Because 3-year-old thoroughbreds are the equine equivalent of maturing teenagers, and because none have ever raced at the classic distance of 1¼ miles—or, in the case of most, ever will again—let alone in an overcrowded field of 20, the Kentucky Derby is a uniquely challenging handicapping exercise. Half the field is eliminated in the wild first half-mile, regardless of class. Others are compromised by overeager jockeys making poor decisions. Still others should never have been entered, but their connections can't resist the lure of running a horse in by far the most important race in America, though a new entry-by-points system has helped keep some of the pretenders out.
This is an article from the May 6, 2013 issue
Unbeaten in four starts, including the Wood Memorial on April 6, and named for the bridge that connects Staten Island to Brooklyn, Verrazano is fighting a time-honored streak: No horse unraced as a 2-year-old has won the Derby at three since 1882; Verrazano's first race was on Jan. 1.
Trainer Shug McGaughey, who last saddled a Derby horse in 2002 (Saarland, finished 10th), has guided Orb through a flawless spring campaign, culminating with a win in the March 30 Florida Derby. Orb is a big bay colt who likes to come from behind, which leaves him at the whim of race traffic.
Conditioned by Doug O'Neill—who trained last year's Derby-Preakness champ, I'll Have Another, while facing scrutiny for his doping record (the California Horse Racing Board banned him for 45 days in 2012 for one violation)—Goldencents won the Santa Anita Derby on April 6 going away.
The Louisiana Derby winner has the same owner-trainer-jockey team as 2010 Kentucky Derby champ Super Saver: WinStar Farm, Todd Pletcher and Calvin Borel, 46, the Cajun who also won roses in '07 (Street Sense) and in '09 (Mine That Bird).
The Points System
The Derby field is capped at 20 horses. After years of choosing runners based on graded stakes earnings, Churchill Downs implemented a system this year in which horses were instead awarded points for performances in important prep races. This method would have helped eliminate pretenders such as Trinniberg, who earned a place in the 2012 Derby by winning lucrative short sprint races but nothing over seven furlongs. (The colt finished 17th.) This year's field is certain to be the best-credentialed in years, though there will still be horses racing out of their class.
Old Horse, Old Trick
D. Wayne Lukas, 77, has saddled 45 Derby starters, more than any other trainer in history. He has won four times, the last with Charismatic in 1999 (his third Derby winner in five years). But his 10 entrants since '99 have an average finish of 12th; he didn't have a starter in 2011 and just 11th-place Optimizer in '12. His Derby days seemed finished.
Instead, Lukas will send two colts to the starting gate on Saturday, one-two Rebel Stakes finishers Will Take Charge and Oxbow. He has a chance to become the oldest winning trainer in Derby history, surpassing Charlie Whittingham, who was 76 with when he and the ageless Bill Shoemaker won with Ferdinand in 1986.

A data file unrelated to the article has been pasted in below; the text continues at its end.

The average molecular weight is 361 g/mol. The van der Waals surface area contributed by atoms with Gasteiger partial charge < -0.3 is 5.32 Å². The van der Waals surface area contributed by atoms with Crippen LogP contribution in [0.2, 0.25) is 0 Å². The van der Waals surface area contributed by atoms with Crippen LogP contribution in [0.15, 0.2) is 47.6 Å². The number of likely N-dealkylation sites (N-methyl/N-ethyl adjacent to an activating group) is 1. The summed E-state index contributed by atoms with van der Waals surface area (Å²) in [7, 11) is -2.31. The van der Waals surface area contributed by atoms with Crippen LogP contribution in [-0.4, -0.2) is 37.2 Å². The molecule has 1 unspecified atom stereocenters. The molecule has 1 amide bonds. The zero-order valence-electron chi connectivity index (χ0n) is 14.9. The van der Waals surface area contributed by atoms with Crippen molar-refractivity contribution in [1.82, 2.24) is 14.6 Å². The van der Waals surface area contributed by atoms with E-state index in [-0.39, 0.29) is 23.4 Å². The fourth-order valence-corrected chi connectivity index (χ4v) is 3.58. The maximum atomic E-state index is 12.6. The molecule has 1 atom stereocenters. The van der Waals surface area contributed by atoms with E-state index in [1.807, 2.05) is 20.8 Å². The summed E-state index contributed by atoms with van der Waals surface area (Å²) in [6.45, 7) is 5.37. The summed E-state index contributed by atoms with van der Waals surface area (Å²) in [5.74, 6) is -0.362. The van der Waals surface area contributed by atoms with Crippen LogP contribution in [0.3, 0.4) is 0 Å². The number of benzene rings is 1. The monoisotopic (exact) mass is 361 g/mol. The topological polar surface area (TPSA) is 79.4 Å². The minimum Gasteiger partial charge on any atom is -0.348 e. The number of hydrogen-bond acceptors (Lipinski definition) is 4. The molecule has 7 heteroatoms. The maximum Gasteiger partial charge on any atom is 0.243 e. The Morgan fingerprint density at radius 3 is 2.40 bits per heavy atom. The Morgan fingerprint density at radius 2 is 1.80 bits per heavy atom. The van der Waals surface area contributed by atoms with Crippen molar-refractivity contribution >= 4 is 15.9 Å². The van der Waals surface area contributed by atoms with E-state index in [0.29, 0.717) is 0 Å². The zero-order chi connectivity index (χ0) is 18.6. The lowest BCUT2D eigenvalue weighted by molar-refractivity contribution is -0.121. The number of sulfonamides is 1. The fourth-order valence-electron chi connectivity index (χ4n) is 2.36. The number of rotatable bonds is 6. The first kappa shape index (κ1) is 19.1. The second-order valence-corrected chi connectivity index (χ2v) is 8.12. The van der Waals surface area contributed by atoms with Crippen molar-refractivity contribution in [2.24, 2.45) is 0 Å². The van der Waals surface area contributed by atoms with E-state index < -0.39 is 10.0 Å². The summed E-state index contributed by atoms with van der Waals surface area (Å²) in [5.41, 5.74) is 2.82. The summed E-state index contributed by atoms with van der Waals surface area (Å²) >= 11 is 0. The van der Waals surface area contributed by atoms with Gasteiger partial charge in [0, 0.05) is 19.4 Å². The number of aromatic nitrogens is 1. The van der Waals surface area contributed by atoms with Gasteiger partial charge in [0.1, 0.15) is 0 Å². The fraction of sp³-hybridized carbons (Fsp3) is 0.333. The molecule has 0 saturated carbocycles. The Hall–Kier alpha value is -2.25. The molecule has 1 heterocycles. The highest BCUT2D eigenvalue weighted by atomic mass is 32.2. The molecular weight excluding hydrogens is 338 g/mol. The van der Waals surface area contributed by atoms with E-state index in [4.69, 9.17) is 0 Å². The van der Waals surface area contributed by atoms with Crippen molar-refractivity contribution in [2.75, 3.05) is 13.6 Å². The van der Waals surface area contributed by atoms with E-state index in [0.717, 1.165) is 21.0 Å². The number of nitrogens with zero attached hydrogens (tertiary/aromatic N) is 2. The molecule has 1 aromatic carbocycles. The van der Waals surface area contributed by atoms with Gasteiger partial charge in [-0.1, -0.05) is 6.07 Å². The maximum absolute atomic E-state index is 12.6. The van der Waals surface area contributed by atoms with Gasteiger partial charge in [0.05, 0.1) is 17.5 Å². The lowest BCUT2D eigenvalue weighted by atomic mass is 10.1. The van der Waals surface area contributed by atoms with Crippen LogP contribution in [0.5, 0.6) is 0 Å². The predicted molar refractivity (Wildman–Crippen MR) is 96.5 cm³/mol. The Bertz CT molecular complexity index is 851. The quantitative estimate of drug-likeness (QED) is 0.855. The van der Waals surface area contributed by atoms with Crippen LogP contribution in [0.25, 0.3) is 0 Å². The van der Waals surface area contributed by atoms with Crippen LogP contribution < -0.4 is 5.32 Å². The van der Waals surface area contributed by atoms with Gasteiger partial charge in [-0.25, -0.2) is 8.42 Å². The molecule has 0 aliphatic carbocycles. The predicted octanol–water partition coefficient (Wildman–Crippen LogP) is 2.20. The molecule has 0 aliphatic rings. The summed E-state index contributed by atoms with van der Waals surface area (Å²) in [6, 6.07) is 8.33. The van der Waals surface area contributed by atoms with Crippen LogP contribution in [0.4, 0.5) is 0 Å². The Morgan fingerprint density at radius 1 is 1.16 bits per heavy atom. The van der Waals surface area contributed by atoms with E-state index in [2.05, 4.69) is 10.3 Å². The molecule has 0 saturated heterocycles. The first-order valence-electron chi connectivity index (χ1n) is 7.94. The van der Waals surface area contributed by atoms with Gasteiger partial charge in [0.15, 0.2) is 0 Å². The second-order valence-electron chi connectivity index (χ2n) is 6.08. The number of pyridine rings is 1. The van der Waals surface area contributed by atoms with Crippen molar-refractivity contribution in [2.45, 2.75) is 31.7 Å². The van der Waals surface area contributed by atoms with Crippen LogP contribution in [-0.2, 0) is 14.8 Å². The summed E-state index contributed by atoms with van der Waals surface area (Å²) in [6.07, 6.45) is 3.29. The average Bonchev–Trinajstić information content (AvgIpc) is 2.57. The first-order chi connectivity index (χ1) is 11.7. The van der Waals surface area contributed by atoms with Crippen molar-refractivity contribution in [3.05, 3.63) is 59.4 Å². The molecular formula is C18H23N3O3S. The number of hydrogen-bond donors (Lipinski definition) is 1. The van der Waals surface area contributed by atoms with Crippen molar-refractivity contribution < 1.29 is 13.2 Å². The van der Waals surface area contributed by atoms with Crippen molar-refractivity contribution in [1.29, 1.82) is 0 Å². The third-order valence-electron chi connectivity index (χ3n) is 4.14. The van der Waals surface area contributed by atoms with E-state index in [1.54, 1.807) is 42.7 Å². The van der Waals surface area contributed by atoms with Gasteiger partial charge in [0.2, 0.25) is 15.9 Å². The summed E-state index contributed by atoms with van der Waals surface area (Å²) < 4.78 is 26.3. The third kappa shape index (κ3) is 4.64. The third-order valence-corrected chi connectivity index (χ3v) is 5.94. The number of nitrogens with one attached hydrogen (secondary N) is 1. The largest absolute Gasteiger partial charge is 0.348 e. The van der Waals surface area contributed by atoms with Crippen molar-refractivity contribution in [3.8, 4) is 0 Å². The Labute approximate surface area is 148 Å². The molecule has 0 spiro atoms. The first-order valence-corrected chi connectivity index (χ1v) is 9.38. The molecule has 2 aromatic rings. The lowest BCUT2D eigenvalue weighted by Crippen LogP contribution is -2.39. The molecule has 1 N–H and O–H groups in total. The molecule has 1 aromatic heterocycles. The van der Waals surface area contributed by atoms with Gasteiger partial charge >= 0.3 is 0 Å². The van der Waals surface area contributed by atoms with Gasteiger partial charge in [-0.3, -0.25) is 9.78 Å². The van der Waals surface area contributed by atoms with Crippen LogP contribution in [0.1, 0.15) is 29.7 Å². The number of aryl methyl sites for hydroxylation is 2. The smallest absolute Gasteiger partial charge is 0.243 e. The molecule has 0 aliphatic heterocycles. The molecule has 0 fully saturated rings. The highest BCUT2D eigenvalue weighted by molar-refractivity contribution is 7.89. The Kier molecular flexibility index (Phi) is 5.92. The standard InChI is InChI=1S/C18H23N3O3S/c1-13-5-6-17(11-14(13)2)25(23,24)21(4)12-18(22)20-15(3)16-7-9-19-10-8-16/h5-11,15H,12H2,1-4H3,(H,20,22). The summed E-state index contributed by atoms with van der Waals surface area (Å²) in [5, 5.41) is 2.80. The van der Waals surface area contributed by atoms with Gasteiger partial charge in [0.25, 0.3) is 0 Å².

Pletcher Power Rankings
Since 2000, he's run 31 horses in the Derby with only one victory. Pletcher will have five starters on Saturday—and may even have a record six if he enters late qualifier Winning Cause, who triumphed in the Coolmore Lexington Stakes on April 20 at Keeneland, where he is undefeated in three starts.
VerrazanoUnbeaten in four lifetime starts
RevolutionaryComing off three straight wins
OveranalyzeWon Arkansas Derby weeks after losing Gotham Stakes
Palace MaliceHasn't won since August maiden score
Charming KittenWill go off at odds of at least 40--1
Is the Race Clean?
Cleaner would be a better description. The Kentucky Horse Racing Commission will keep horses under round-the-clock surveillance in the last 72 hours before the race. A year ago, I'll Have Another's Triple Crown chase was overshadowed at times by O'Neill's doping history (as was Big Brown's by trainer Rick Dutrow's rap sheet in 2008). Recently The New York Times reported that California racing authorities are investigating the sudden deaths of 17 horses this year; Bob Baffert, a three-time Derby winner, has lost seven since January '12. The added surveillance is meant to help restore public confidence.
40 years ago
On May 4, 1973, the great Secretariat set the still-standing Derby record of 1:592/5 in winning the first leg of his Triple Crown.
Riding into History?
Rosie Napravnik Two years ago she was ninth in the Derby atop Pants On Fire, the best finish ever for a female rider, and when she guided Shanghai Bobby to victory in the Breeders' Cup Juvenile last fall, it looked as if she had this year's favorite. But Bobby didn't make it to Louisville, so Napravnik, 25, will be on Louisiana Derby runner-up Mylute.
Kevin Krigger African-American riders won 15 of the first 28 derbies, but racism caused the presence of blacks in the sport to dwindle to almost nothing over the next generation—the last black jockey to win the Derby was Jimmy Winfield in 1902. With the mount on Goldencents, Krigger, 29, will be only the second black jockey to start a Derby in 90 years—the last was Marlon St. Julien in 2000.
Gary Stevens Oxbow will be the Hall of Famer's 19th Derby mount, second in the field only to Mike Smith, whose 20th will be on Palace Malice. Stevens retired in November 2005 and then returned last January at age 49; during his hiatus he portrayed bitter, aging jockey Ronnie Jenkins in the short-lived HBO series Luck. The oldest Derby-winning rider was 54-year-old Bill Shoemaker, on Ferdinand in 1986.
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